Veysi Bolcat, the general director of Gun, says last August's changes are a good first step, but there are mountains to climb. A state prosecutor brought a $20,000 case against Gun in November, he says, for playing banned songs.
He reaches into his desk and grabs a list of 450 cassettes - 70 percent of them Kurdish, the rest far-leftist - which are banned. "If you can't use your language, it's like you're only half alive," he says.
Nazif Ulgen is waiting to teach fellow Kurds about the other half. He moved to Istanbul more than 25 years ago and later founded language schools called English Fast. His children speak English well enough to study at US universities, but they cannot communicate with their own grandmother, who speaks only Kurdish.
Immediately after the law was changed, he asked for permission to hold Kurdish classes. "The answer was that we were not allowed because anyone who wants to must establish a new building and a new organization," says Mr. Ulgen. "They decided this is an ethnic language and not an international language, so you can't teach it here or in an existing school teaching a language such as French or German."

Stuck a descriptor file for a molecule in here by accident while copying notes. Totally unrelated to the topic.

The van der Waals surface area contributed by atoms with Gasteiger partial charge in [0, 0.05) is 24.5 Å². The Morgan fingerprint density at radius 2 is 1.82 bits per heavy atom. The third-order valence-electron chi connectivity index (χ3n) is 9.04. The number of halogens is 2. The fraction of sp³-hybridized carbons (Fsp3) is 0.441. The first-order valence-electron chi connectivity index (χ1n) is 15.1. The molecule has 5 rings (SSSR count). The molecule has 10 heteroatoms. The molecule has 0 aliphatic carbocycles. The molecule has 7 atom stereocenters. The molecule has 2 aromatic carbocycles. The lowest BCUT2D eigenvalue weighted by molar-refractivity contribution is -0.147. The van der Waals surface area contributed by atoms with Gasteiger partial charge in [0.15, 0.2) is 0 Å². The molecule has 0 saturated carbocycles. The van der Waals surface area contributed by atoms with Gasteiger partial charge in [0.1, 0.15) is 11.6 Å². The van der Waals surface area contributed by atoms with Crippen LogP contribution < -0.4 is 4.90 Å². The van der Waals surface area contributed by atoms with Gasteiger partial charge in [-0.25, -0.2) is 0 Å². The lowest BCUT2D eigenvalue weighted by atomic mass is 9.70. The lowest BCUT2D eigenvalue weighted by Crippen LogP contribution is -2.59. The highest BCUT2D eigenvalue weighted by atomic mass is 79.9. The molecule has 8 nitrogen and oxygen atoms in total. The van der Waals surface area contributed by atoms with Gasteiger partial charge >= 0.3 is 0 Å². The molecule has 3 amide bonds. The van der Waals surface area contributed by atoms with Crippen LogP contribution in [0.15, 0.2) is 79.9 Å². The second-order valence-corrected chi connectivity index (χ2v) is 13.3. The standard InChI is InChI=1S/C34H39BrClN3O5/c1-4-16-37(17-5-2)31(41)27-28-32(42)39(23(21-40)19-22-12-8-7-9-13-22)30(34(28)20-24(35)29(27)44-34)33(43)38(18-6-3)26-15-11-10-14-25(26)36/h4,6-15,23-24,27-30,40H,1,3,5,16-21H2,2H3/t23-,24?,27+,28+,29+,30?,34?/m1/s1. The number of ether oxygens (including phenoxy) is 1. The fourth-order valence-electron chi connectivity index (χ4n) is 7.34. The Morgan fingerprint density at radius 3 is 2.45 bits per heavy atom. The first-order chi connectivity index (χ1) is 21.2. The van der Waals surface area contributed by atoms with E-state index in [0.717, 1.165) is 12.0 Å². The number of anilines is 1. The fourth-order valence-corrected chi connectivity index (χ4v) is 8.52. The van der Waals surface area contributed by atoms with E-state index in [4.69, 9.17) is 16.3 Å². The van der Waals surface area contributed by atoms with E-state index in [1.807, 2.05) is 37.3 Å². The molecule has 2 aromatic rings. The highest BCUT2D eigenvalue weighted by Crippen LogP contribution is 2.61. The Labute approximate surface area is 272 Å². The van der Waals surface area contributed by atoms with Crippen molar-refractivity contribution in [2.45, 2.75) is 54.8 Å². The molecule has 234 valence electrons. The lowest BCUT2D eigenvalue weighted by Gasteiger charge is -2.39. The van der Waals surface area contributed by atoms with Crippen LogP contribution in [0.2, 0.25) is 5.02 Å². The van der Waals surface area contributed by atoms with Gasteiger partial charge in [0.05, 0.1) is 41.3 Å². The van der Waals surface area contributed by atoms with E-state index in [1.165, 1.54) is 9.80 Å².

Schools and universities are still not allowed to offer Kurdish classes. Private schools are - but the hurdles to opening a new school have made it impossible to find any school, in Istanbul or in the southeast, where Kurdish is being taught.
"This is a basic human right. But Turkish culture and history are not ready to change just like that," he says, snapping his fingers. "It takes time," he says, pointing to the 30,000 people who were killed in 15 years of violence between Kurdish militants and the Turkish Army. Over the next two years, he says, the demands of joining the EU will force Turkey to implement change more quickly.
In the southeast, many are trying to fight - or at least test - City Hall. Metin Boran, the director of the City Theater of Diyarbakir, is planning to produce the theater's first Kurdish play. Mr. Boran, who sports a beard and black turtleneck, has produced Kurdish plays while living in various Kurdish communities in Western Europe - but never here. The text of the play, he says, must be submitted to a review board before it's performed.
His biggest worry, however, is that young people will not be able to understand it. Many young Turkish Kurds grew up forbidden to speak Kurdish in public or to learn it in school. "Maybe the next generation can learn their culture," he says.
DJ Melike says that when she's free to play what she wants, she'll keep playing Turkish songs. "I just want Kurdish to be included, and maybe for us to run to a Kurdish news program."
That way, her mother - who speaks no Turkish - would know what her daughter was saying. "I hope after we join the European Union, something will change," she says. "I'd like to speak on the radio and have my mother understand."